Atlas Mara said it has acquired 35% stake in GroCapital, partly-owned lending and treasury investment company of Fairfax Africa.
The sub-Saharan financial services group said in a statement that the transaction will be subject to finalizing definitive agreements, as well as the approval of the South African Reserve Bank, the Minister of Finance, and the Competition Commission, and other regulatory approvals and customary conditions precedent.
In addition to Fairfax Africa, GroCapital’s shareholders include the Public Investment Corporation of South Africa (35%) and AFGRI Holdings Limited (“AHL”) (30%). Fairfax Africa has a 43% indirect beneficial interest in AHL.
GroCapital offers through its subsidiaries comprehensive traditional business banking such as lending, transactional banking and treasury functions, as well as alliance, business and international banking.
Its subsidiaries are known for a focus on the development of market-leading, niche alliance transactional banking offerings in partnership with businesses. GroCapital’s go-forward strategy is to focus on companies in agriculture and food production, offering debt origination, forex and commodity trading, specialised finance and broking services, and an array of financial and insurance products and services directly to the farmer and agricultural intermediaries. As part of AHL, GroCapital has an established track record in financial services, offering bespoke financial products and services to the agribusiness and food sectors.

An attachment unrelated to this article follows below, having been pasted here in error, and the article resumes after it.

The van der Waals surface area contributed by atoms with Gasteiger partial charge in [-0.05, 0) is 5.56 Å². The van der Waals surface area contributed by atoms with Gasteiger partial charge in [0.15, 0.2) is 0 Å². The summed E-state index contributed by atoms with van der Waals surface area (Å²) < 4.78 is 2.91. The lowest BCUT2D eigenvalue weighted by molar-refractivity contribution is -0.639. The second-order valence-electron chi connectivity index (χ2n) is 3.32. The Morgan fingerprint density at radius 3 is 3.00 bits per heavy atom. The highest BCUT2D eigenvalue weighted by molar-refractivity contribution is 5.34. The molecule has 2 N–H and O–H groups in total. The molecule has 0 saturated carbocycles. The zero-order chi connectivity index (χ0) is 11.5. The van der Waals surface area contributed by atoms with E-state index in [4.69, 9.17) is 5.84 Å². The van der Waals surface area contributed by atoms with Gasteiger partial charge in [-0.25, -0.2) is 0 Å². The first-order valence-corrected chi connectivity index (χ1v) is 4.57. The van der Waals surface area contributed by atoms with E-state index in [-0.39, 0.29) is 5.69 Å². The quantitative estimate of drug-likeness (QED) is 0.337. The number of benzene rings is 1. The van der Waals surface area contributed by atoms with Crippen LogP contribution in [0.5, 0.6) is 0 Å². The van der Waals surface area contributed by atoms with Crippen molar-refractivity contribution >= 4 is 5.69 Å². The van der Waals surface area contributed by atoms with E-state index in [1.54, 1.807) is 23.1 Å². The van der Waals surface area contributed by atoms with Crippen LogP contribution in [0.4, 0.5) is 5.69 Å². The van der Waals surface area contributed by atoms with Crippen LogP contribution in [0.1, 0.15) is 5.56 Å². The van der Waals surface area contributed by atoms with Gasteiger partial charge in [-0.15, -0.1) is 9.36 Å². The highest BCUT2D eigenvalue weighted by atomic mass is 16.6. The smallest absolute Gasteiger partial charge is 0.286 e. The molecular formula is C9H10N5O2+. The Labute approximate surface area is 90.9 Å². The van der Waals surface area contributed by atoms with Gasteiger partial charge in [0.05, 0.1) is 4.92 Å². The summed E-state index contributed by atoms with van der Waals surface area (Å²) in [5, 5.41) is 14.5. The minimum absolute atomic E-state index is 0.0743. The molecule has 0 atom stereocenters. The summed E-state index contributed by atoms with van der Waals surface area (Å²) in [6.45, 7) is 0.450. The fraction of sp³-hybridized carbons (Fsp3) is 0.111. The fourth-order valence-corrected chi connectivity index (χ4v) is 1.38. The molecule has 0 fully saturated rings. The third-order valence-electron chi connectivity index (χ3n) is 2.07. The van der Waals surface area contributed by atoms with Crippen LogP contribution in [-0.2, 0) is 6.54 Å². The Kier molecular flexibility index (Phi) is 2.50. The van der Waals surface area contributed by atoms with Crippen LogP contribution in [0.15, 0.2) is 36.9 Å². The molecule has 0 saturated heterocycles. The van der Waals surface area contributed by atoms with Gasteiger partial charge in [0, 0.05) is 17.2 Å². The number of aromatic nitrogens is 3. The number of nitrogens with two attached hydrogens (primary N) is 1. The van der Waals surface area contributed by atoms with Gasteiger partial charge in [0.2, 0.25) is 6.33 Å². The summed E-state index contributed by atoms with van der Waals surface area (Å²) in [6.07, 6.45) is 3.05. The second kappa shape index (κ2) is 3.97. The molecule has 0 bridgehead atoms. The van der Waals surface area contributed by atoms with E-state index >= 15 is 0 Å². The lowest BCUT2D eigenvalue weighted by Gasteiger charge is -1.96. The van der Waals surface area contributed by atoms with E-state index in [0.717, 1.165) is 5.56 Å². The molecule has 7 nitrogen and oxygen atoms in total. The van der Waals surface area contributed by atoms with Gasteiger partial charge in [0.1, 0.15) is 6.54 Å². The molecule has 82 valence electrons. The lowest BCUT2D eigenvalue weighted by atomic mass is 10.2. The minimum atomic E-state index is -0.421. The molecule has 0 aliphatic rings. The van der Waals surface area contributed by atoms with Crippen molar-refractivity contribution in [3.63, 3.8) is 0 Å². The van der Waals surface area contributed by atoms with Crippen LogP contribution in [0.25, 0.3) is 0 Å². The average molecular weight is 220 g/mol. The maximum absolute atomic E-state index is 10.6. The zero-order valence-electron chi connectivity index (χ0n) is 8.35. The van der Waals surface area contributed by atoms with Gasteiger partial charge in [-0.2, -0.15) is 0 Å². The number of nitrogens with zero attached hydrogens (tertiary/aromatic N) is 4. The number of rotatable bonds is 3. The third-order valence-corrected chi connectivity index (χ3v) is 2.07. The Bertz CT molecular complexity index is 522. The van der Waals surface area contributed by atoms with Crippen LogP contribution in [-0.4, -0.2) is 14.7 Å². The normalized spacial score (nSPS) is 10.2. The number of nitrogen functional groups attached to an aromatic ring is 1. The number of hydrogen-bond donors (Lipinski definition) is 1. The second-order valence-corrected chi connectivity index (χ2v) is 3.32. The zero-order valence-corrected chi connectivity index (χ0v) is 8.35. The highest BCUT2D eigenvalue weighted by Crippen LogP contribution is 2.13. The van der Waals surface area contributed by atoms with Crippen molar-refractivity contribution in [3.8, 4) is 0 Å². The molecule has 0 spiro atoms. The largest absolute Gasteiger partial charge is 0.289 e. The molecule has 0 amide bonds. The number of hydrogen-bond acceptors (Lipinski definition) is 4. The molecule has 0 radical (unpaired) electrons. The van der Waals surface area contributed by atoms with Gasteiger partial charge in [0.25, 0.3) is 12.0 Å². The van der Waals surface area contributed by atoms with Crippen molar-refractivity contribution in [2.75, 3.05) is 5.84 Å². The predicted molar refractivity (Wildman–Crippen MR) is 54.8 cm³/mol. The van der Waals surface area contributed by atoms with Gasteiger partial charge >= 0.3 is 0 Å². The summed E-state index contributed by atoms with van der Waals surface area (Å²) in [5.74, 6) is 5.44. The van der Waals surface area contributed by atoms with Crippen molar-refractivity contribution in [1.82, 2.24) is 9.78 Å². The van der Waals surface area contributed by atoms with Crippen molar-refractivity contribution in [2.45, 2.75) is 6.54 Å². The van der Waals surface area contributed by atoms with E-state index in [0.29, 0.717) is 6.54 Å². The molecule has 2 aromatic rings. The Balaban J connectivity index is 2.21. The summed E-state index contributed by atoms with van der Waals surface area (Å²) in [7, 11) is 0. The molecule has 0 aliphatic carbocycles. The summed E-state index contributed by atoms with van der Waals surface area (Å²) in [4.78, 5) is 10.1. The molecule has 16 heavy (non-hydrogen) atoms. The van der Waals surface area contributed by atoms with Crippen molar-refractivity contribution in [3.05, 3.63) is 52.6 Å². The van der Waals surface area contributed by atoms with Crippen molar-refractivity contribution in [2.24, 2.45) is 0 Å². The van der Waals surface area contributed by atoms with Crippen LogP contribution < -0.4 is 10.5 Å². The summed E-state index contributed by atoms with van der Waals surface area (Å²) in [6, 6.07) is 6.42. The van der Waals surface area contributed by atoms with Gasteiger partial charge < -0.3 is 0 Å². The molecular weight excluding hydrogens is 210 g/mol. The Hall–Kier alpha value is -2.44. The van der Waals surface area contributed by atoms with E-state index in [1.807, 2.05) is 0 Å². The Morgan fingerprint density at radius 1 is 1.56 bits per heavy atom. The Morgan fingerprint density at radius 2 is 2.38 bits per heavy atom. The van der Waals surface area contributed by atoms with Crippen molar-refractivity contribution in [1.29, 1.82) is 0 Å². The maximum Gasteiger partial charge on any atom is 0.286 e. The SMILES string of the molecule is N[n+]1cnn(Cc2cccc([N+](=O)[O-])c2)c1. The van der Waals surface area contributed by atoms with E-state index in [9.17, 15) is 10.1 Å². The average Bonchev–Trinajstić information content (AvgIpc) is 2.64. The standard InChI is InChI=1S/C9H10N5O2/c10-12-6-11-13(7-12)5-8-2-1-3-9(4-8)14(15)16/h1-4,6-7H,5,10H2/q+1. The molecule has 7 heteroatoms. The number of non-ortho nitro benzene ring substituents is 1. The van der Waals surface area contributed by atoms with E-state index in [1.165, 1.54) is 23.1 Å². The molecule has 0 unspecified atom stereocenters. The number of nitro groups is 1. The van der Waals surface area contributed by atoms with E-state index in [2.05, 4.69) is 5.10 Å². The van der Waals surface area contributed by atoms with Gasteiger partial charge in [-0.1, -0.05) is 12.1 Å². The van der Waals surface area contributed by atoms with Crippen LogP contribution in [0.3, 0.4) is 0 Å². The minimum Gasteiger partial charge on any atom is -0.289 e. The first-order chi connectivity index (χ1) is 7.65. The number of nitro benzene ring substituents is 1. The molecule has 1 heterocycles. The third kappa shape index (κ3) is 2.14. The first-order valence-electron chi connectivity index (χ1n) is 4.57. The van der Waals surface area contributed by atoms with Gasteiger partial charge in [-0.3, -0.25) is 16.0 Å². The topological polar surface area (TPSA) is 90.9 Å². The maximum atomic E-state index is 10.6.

AHL maintains c. $1 billion in farmer and corporate loan portfolios, with a proven history of negligible bad debts through multiple agricultural cycles.
When concluded, this transaction would position Atlas Mara to access the South African banking market, enabling it to participate in financing of trade flows, foreign exchange, commodity finance and retail banking, and allow for operational integration into the core banking and technology environment of the Company, including with regard to digital banking and cross-border payments. The Board sees considerable potential for the Company to capitalize on the large market opportunity in agricultural finance (“agrifinance”) in sub-Saharan Africa and the unique positioning Atlas Mara could achieve with this strategic transaction to enhance its capabilities in this industry vertical.
The World Bank estimated in a 2016 report on agribusiness in sub-Saharan Africa that the sector faces an annual financing gap of at least $11 billion, and agribusinesses routinely cite the lack of access to financing as one of the key impediments to their growth. Atlas Mara’s current footprint includes markets in which agriculture is a leading contributor to economic output but remains underbanked.
For example, in Nigeria, the Company’s largest market, agriculture is one of the largest economic contributors at more than 20% of GDP and more than 30% of employment per the World Bank’s 2017 data, but represents a far smaller proportion of credit and financial services transactions. Atlas Mara’s footprint is well matched to a focused agrifinance strategy, and the Board foresees the potential of such a strategic transaction to enhance the Company’s agrifinance-specific capabilities and expand its reach into new, attractive agrifinance markets.
The Board of Directors of Atlas Mara will form a special committee of independent directors who are unaffiliated with Fairfax Africa or GroCapital to assess the strategic merits of the potential transaction, and to oversee negotiation of the key terms of a proposed agreement.